Friday, August 26, 2011

Grief and Gratitude

Goodbye Freck How I Love You 083It’s been a week since my polka-dotted hero, out-runner of greyhounds, the subject of many  spontaneously and lovingly re-written opera arias,  and celebrated MMM mascot, took her final journey.  The collective embrace from all of you - here, on Facebook, in person, via text message, by phone, on internet forums, through the good old USPS - has been humbling.  And enormous.  You shared your stories, you understood the depth of my grief, you offered comfort. I heard from people who knew (and loved! - how that touched me!) her, people who knew me, and people I’ve never met at all.   Some of you cried your own tears for her, and so many of you recognized the true nature of the what a pet-owner bond can be, and the deep sorrow that accompanies the loss of life’s most faithful companion.  How it comforts me to know you understand!  All your words of kindness kept her alive for me those first few impossible days.

I know from you and from my own experiences that time will eventually heal, but this week it has been my enemy.  Each day that passes takes her one more day further away from me.  So, as the flowers on her little shrine wilt, I can’t say I’m feeling any better yet.  But I know I will, and that is enough for now.  So many times in life, we are asked to bear the unbearable, and so many have been asked to bear much more than I ever have.  Yet somehow we do.  We do!  It is possible, in no small part, because of the good people around us.  I thank you, dear friends and readers, deeply.  Your understanding and compassionate condolences have eased my way on this challenging journey of the heart.

Saturday, August 20, 2011

The Final Journey (A Significant Other Matter)

Freckles on the Couch 029 

I met her on the examining table of the pet hospital I used to work at a lifetime ago.  You met her briefly here, again here, and watched her in a little mischief here. I marveled at the sweetness of her disposition that day in 1998, and later, after I adopted her, at her remarkable emotional sensitivity.  I still do.

She saw me through some tough times – my divorce, bouts of tool throwing, and the agony that was my life during 2009-2010 (a little of which I told you about, most of which I did not.)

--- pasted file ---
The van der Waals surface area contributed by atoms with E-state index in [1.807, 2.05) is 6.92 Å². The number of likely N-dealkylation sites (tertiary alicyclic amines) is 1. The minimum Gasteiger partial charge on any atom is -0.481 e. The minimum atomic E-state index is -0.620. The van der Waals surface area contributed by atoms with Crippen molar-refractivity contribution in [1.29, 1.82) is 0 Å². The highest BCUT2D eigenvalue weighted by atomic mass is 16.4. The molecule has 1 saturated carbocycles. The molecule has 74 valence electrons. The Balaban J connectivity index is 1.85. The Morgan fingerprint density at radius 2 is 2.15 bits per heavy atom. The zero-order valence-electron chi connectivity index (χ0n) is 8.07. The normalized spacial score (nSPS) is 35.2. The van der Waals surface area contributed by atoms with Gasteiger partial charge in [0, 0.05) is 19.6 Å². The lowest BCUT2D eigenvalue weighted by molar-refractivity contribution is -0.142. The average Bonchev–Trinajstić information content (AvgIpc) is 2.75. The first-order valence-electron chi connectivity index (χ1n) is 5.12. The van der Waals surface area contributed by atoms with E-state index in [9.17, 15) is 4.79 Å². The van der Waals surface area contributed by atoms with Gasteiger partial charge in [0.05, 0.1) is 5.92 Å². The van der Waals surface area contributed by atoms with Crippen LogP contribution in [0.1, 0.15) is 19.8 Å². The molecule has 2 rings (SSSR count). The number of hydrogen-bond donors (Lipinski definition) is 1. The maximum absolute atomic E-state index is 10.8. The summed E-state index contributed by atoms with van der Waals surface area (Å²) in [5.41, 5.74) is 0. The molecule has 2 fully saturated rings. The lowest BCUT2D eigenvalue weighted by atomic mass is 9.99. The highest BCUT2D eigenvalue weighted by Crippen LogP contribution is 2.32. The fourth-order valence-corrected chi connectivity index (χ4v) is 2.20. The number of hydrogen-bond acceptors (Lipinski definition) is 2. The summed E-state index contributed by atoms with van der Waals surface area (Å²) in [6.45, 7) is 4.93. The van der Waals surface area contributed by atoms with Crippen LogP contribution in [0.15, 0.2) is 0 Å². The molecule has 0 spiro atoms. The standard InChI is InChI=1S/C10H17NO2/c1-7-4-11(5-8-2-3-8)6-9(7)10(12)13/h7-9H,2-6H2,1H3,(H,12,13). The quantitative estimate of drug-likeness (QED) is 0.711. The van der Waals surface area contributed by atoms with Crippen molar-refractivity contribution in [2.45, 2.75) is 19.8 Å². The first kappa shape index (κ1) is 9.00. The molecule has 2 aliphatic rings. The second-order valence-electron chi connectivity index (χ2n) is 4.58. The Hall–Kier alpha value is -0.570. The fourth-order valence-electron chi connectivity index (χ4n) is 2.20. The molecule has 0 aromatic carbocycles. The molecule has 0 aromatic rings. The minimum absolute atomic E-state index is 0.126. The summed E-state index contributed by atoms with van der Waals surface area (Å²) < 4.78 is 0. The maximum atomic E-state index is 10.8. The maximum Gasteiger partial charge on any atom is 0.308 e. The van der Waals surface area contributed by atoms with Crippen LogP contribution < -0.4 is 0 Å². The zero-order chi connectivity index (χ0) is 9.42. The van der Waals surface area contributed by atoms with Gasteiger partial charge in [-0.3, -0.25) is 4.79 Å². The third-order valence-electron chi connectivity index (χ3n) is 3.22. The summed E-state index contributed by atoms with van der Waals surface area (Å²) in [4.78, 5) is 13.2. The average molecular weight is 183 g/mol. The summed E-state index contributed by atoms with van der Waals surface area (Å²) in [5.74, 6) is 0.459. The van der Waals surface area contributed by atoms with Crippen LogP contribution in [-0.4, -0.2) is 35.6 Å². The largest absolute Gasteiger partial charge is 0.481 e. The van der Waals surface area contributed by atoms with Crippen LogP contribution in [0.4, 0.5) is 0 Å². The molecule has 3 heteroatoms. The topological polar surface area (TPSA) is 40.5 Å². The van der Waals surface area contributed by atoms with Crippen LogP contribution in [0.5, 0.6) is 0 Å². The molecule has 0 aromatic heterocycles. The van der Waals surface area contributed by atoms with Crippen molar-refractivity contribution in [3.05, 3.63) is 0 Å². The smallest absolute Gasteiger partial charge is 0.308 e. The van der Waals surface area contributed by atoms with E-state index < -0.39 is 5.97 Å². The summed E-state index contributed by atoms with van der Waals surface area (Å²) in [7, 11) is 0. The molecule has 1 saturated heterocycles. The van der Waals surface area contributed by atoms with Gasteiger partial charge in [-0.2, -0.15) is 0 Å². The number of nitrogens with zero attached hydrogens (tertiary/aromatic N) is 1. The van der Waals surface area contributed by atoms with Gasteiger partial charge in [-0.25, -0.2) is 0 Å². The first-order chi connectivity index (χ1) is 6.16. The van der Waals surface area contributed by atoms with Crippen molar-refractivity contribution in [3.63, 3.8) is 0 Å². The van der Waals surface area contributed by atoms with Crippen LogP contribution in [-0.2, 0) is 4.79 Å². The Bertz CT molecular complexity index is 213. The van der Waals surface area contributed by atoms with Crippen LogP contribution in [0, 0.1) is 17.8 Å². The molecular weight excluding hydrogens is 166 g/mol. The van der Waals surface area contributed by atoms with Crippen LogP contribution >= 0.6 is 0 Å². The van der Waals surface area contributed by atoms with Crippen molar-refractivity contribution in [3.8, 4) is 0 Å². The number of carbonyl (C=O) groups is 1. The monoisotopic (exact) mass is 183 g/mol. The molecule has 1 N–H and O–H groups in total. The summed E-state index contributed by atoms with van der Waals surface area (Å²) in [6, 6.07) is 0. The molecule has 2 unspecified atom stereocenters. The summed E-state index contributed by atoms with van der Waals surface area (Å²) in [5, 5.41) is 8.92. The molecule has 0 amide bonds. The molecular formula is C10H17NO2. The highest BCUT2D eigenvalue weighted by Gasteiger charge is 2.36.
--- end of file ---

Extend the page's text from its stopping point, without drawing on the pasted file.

I saw her through her own tough times, too.  A cancer scare involving surgery in 2009, surgery, pins and a cast in 2002 (an injury specific to racing greyhounds - we were so proud!),  and, in a bizarre coincidence, the loss of that same leg to cancer in 2010.  She held up during her challenges much better than I ever have.

Freckles has a star power unlike that I’ve ever seen.  Crowds cheered her as she honored the loss of her leg in the 2010 Tucson Day of the Dead Celebration.  In 2004, she co-starred in a photo shoot for the Muscular Dystrophy Association's "Fill the Boot" fundraising campaign.  She got the job done in half the time it took the "professional" Dalmatian used in years prior.  It’s rare that I don’t hear whispers as she dances down the street,  “Look!  A Dalmatian!”  People are often so bedazzled by her spots and sweetness that they completely miss the fact she’s down one leg.  And when they do pick up on this, they are always inspired and touched by her agility and spunk.  Jaws drop when people learn that this active young pup is really 15 years old.  Walking her feels like community service -  she brings so much inspiration and joy to all the people whose paths she crosses.

One day this week, during our daily “morning games,” I felt a mass in her belly.  An ultrasound told me what I already knew.  She doesn’t know it yet, but this will be her end.  There really isn’t much to be done, and the medical details are purely academic at this point.  I don’t know how long it will take.  She doesn’t have any symptoms yet, and although it is unlikely related to the prior cancer that took her leg, that tumor moved so fast, it doubled the size of her leg in less than a week.   Although she usually spends her summers in the custody of her “Daddy,” this year she’s coming to Utah with me.  I don’t know where we’ll live, and I don’t know how I’ll afford not living in the free apartment usually provided to me, but we’ll find a way.